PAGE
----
Do you still get your news from watching CNN, FOX or even reading a newspaper? If you’re reading my blog, I highly doubt it. Okay, I’m sure you still get a glimpse of the news while watching TV or browse through websites and apps on your computer or tablet, but most of your breaking news is most likely received through social media. How did you find out about the death of Osama Bin Laden or Steve Jobs? I found out the shocking news through Twitter and of course had to share the news right away. Even big events are now followed through social media. The Royal Wedding, sports games and even the current Consumer Electronics Show (CES) are all events that people follow through social media. You can sit in front of a computer screen (or mobile) and get the play by play of everything that is going on.
This has become a crucial tool in disaster situations. All across the world, people are using social media to update others on earthquakes, hurricanes, social uprisings, plus much more. Social media and mobile have combined to become our new alert tool for when disaster has struck in our community. You can communicate with your friends and family (as well as your whole following), letting them know that you are safe, or find out how everyone else is doing. You can also browse through news and user profiles to get updates on the situation. Whatever the case may be, more and more people are going to social media to find out the latest news.
Companies are finally starting to realize this and are making more of a push to become real-time on social media. Do you have a question on how to install some hardware or how to find a certain feature in a program? Look no further than social media for your answer. Whether you tweet the company directly or post on their Facebook wall, you expect to get an answer quickly. It is a way to skip all the annoying automated phone menus and the “please hold while we try to connect you to the first available representative” messages. Unfortunately, when you do not get a reply you feel a little offended and wonder if the company actually cares. It could just be that the brand hasn’t begun making a social push but all you see is that this company did not take the time to reply to your question or comment.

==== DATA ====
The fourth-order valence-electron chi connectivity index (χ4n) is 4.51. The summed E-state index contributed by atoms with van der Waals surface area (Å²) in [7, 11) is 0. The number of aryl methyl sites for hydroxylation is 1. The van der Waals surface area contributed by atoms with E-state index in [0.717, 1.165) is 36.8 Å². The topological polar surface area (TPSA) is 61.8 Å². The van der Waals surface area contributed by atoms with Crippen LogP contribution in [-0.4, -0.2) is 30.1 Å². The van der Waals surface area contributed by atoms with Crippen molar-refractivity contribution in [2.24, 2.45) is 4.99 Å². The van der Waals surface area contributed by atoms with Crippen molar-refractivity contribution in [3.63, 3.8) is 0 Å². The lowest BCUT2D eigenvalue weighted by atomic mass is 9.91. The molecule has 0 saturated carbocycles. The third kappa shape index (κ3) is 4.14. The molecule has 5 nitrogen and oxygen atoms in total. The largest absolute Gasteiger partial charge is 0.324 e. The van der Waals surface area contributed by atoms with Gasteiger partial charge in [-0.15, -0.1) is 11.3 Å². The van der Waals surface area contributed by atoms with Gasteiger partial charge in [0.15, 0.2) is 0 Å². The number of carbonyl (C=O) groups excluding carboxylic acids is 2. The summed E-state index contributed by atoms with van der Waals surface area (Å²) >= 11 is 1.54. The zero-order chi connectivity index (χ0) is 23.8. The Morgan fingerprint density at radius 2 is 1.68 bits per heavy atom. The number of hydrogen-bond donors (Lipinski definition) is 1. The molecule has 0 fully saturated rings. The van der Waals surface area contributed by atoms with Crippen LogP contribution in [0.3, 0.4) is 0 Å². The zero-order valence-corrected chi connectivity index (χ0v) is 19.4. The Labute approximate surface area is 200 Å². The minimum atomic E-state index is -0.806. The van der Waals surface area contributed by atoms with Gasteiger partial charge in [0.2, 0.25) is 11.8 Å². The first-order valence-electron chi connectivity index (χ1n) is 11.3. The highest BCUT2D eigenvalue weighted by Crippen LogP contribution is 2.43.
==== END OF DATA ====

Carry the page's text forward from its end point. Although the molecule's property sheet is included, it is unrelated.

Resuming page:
I had a moment like this on Monday, where I wasn’t as much offended as I was lost. I had woken up and started on my work (reading through emails and such) and all of a sudden the power went out. After a few seconds of the initial “WTF just happened” feeling, I jumped on my phone and went straight to Twitter. Last time this happened, I noticed people from all over San Diego tweeting about their power outage and it ended up being a city wide issue. This time I saw nothing. I realized that the blackout may just be in my area so I decided to do a Twitter search for ‘SDGE’, the San Diego gas and electric company. Once again I saw absolutely no chatter. After going out and asking a few neighbors, I had come to the conclusion that it was just an outage in my neighborhood but I had no idea the reason for the outage or how long it would last. I had work to do and unfortunately most of my work takes place on the internet. I then sent SDGE a tweet, asking whether there was a power outage in my area, hoping for a reply so that I could find out more information about the situation. I never did get that reply I was looking for but luckily the power came back up after a few hours…a few precious hours.
Social media is now the place to go when you want to find out what’s going on or have questions that you need answers to right away. It allows spectators to following along with events, people to navigate through disastrous situations, and companies or organizations to communicate with followers through any issues or difficulties. Although social media can tend to be annoying and frustrating, especially with its fast pace, it allows us to bridge the gap in communication between people and the brands or organizations they trust in. SDGE does not really need to worry about losing customers to a competitor, but if they took advantage of social media, they could begin building stronger bonds with their customers and create connections that will not only help during blackouts and other events, but could lead to loyalty that helps push energy conservation and environmental protection. Social media is about connections, and these connections are what allow us to see events through other people’s eyes. No longer can brands push social media to the side. If their audience and consumers are on a particular network, they too need to get on there. They need to get on there and listen to all the chatter about them and their industry and use this information to grow engagements, loyalty and their company.
Have you been in that situation where you tweet or post directly to a brand but never get the response that you are waiting for? Frustrating isn’t it?